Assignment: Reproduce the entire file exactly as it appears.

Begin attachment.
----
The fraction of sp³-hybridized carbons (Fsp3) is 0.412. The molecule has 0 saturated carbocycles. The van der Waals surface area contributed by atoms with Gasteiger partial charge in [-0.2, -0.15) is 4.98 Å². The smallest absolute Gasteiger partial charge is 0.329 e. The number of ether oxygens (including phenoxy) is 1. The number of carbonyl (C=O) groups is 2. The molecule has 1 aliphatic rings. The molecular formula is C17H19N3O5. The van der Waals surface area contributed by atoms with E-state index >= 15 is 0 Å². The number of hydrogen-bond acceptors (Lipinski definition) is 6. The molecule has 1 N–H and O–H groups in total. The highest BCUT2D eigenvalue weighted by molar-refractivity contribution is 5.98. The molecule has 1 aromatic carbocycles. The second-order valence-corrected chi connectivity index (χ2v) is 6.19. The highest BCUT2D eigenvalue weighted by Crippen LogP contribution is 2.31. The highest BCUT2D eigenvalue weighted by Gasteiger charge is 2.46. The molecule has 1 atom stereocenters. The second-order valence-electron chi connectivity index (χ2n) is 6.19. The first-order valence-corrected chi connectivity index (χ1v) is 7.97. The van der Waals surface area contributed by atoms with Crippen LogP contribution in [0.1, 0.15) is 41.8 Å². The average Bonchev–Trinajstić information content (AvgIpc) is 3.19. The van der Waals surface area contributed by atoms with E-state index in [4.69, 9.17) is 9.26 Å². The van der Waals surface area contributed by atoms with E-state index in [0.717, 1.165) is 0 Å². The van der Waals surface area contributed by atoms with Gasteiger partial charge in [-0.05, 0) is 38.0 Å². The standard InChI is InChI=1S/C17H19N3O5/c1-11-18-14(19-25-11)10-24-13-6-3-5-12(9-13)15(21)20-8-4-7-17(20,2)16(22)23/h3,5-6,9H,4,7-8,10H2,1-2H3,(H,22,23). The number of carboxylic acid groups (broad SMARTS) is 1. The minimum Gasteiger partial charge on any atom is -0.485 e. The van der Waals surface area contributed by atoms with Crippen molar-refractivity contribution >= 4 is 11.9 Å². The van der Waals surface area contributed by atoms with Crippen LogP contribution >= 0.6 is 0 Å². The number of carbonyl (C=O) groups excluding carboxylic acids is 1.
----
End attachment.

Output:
The fraction of sp³-hybridized carbons (Fsp3) is 0.412. The molecule has 0 saturated carbocycles. The van der Waals surface area contributed by atoms with Gasteiger partial charge in [-0.2, -0.15) is 4.98 Å². The smallest absolute Gasteiger partial charge is 0.329 e. The number of ether oxygens (including phenoxy) is 1. The number of carbonyl (C=O) groups is 2. The molecule has 1 aliphatic rings. The molecular formula is C17H19N3O5. The van der Waals surface area contributed by atoms with E-state index >= 15 is 0 Å². The number of hydrogen-bond acceptors (Lipinski definition) is 6. The molecule has 1 N–H and O–H groups in total. The highest BCUT2D eigenvalue weighted by molar-refractivity contribution is 5.98. The molecule has 1 aromatic carbocycles. The second-order valence-corrected chi connectivity index (χ2v) is 6.19. The highest BCUT2D eigenvalue weighted by Crippen LogP contribution is 2.31. The highest BCUT2D eigenvalue weighted by Gasteiger charge is 2.46. The molecule has 1 atom stereocenters. The second-order valence-electron chi connectivity index (χ2n) is 6.19. The first-order valence-corrected chi connectivity index (χ1v) is 7.97. The van der Waals surface area contributed by atoms with Crippen LogP contribution in [0.1, 0.15) is 41.8 Å². The average Bonchev–Trinajstić information content (AvgIpc) is 3.19. The van der Waals surface area contributed by atoms with E-state index in [4.69, 9.17) is 9.26 Å². The van der Waals surface area contributed by atoms with E-state index in [0.717, 1.165) is 0 Å². The van der Waals surface area contributed by atoms with Gasteiger partial charge in [-0.05, 0) is 38.0 Å². The standard InChI is InChI=1S/C17H19N3O5/c1-11-18-14(19-25-11)10-24-13-6-3-5-12(9-13)15(21)20-8-4-7-17(20,2)16(22)23/h3,5-6,9H,4,7-8,10H2,1-2H3,(H,22,23). The number of carboxylic acid groups (broad SMARTS) is 1. The minimum Gasteiger partial charge on any atom is -0.485 e. The van der Waals surface area contributed by atoms with Crippen molar-refractivity contribution >= 4 is 11.9 Å². The van der Waals surface area contributed by atoms with Crippen LogP contribution >= 0.6 is 0 Å². The number of carbonyl (C=O) groups excluding carboxylic acids is 1.